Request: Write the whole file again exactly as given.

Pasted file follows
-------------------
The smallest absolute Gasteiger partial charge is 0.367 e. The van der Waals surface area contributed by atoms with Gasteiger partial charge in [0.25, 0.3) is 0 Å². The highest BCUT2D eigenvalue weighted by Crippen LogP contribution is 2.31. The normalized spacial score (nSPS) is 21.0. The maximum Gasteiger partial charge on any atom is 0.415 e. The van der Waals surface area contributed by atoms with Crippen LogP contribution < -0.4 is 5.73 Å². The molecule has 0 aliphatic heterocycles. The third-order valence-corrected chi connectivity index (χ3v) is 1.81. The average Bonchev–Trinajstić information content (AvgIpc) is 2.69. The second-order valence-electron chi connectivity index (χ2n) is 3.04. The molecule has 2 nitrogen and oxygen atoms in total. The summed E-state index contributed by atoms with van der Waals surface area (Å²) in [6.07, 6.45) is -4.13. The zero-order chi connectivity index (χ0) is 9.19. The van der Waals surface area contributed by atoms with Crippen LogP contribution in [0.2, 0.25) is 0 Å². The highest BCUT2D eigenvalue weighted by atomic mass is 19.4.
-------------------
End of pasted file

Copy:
The smallest absolute Gasteiger partial charge is 0.367 e. The van der Waals surface area contributed by atoms with Gasteiger partial charge in [0.25, 0.3) is 0 Å². The highest BCUT2D eigenvalue weighted by Crippen LogP contribution is 2.31. The normalized spacial score (nSPS) is 21.0. The maximum Gasteiger partial charge on any atom is 0.415 e. The van der Waals surface area contributed by atoms with Crippen LogP contribution < -0.4 is 5.73 Å². The molecule has 0 aliphatic heterocycles. The third-order valence-corrected chi connectivity index (χ3v) is 1.81. The average Bonchev–Trinajstić information content (AvgIpc) is 2.69. The second-order valence-electron chi connectivity index (χ2n) is 3.04. The molecule has 2 nitrogen and oxygen atoms in total. The summed E-state index contributed by atoms with van der Waals surface area (Å²) in [6.07, 6.45) is -4.13. The zero-order chi connectivity index (χ0) is 9.19. The van der Waals surface area contributed by atoms with Crippen LogP contribution in [0.2, 0.25) is 0 Å². The highest BCUT2D eigenvalue weighted by atomic mass is 19.4.